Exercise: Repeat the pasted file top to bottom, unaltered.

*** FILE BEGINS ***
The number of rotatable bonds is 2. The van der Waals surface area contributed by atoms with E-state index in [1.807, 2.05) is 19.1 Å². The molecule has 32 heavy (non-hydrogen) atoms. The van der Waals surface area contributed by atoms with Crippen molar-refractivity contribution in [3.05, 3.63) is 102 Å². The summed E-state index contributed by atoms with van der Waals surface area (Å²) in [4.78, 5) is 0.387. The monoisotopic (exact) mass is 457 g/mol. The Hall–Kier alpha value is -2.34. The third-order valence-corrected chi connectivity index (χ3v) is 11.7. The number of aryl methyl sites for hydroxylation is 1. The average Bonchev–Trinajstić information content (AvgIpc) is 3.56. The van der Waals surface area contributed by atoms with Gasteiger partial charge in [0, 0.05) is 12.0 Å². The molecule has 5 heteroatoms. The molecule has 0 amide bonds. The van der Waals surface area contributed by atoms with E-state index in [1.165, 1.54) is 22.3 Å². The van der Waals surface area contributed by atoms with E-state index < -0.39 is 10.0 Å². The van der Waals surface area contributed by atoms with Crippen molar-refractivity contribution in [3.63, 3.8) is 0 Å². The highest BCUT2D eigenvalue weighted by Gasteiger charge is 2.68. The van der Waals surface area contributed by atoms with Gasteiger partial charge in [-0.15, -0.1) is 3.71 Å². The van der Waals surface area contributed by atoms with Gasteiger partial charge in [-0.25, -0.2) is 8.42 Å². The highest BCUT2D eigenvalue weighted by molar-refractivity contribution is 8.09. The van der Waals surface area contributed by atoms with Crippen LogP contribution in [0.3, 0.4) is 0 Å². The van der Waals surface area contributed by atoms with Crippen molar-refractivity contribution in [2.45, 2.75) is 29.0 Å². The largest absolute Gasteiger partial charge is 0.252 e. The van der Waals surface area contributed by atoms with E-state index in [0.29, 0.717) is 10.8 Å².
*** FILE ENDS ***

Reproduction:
The number of rotatable bonds is 2. The van der Waals surface area contributed by atoms with E-state index in [1.807, 2.05) is 19.1 Å². The molecule has 32 heavy (non-hydrogen) atoms. The van der Waals surface area contributed by atoms with Crippen molar-refractivity contribution in [3.05, 3.63) is 102 Å². The summed E-state index contributed by atoms with van der Waals surface area (Å²) in [4.78, 5) is 0.387. The monoisotopic (exact) mass is 457 g/mol. The Hall–Kier alpha value is -2.34. The third-order valence-corrected chi connectivity index (χ3v) is 11.7. The number of aryl methyl sites for hydroxylation is 1. The average Bonchev–Trinajstić information content (AvgIpc) is 3.56. The van der Waals surface area contributed by atoms with Gasteiger partial charge in [0, 0.05) is 12.0 Å². The molecule has 5 heteroatoms. The molecule has 0 amide bonds. The van der Waals surface area contributed by atoms with E-state index in [1.165, 1.54) is 22.3 Å². The van der Waals surface area contributed by atoms with E-state index < -0.39 is 10.0 Å². The van der Waals surface area contributed by atoms with Crippen molar-refractivity contribution in [3.63, 3.8) is 0 Å². The highest BCUT2D eigenvalue weighted by Gasteiger charge is 2.68. The van der Waals surface area contributed by atoms with Gasteiger partial charge in [-0.15, -0.1) is 3.71 Å². The van der Waals surface area contributed by atoms with Gasteiger partial charge in [-0.25, -0.2) is 8.42 Å². The highest BCUT2D eigenvalue weighted by molar-refractivity contribution is 8.09. The van der Waals surface area contributed by atoms with Crippen LogP contribution in [0.3, 0.4) is 0 Å². The van der Waals surface area contributed by atoms with Crippen molar-refractivity contribution in [2.45, 2.75) is 29.0 Å². The largest absolute Gasteiger partial charge is 0.252 e. The van der Waals surface area contributed by atoms with E-state index in [0.29, 0.717) is 10.8 Å².